Hosts create profiles for themselves and their property, choose their own price and availability, and set guidelines for guests. Hosts and guests learn about each other through past reviews and personal communication through the Airbnb platform. Guests and hosts use Airbnb to confirm travel dates and expectations, and make and receive payments. After the stay, both hosts and guests leave reviews for one another, which are public for all future hosts and guests to read.
The 32-page report discusses various “lessons learned” and recommends a series of actions that can be taken, which the company agreed to take.
1 The Facebook audit began with a focus on specific topics, including “voter suppression and voter information, building a civil rights accountability infrastructure, content moderation and enforcement (including hate speech and harassment), advertising targeting and practices, diversity and inclusion, fairness in algorithms and the civil rights implications of privacy practices,” and expanded to cover a full range of civil rights issues. Id. at p. 5.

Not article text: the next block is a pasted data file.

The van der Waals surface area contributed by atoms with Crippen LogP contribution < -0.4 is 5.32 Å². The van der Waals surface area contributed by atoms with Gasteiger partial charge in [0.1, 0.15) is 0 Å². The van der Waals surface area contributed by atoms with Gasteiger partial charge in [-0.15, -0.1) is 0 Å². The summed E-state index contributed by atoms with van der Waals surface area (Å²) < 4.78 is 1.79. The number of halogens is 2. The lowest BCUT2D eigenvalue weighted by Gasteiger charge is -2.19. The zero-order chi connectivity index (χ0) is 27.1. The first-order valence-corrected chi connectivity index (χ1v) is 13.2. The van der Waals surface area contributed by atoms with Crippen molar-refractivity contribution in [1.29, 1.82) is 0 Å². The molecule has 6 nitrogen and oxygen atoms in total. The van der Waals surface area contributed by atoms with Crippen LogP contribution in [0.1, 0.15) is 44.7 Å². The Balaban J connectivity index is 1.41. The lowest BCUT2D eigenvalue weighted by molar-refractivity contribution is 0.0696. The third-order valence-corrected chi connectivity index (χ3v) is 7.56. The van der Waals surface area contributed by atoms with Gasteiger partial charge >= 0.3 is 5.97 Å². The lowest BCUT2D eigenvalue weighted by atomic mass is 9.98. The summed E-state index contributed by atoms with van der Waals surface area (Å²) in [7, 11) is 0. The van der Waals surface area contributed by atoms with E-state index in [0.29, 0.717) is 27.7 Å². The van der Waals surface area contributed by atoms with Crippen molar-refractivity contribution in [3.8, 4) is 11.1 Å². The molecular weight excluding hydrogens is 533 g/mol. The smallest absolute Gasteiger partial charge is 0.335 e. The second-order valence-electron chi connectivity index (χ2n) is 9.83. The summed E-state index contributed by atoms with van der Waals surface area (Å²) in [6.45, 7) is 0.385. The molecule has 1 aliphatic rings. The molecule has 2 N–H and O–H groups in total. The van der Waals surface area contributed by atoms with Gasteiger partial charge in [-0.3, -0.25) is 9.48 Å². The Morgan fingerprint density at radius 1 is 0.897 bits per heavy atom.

A civil rights audit at Starbucks, led by former U.S. Attorney General Eric Holder, was precipitated by the April 2018 arrest of two African-American men, who were seated in a Philadelphia Starbucks waiting for a business meeting to begin. The Holder investigation produced two reports, one for 2019 and one for 2020. The first of these reports pointed out the importance to Starbucks’ core business plan of creating an inclusive and equitable working environment, as well as a welcoming “third place” between home and work for customers. Mr. Holder noted that although the two arrests “may not have been the result of explicit racial animus, the arrests demonstrated powerfully that unaddressed implicit bias can sometimes produce outcomes that are difficult to distinguish from those motivated by conscious racism.”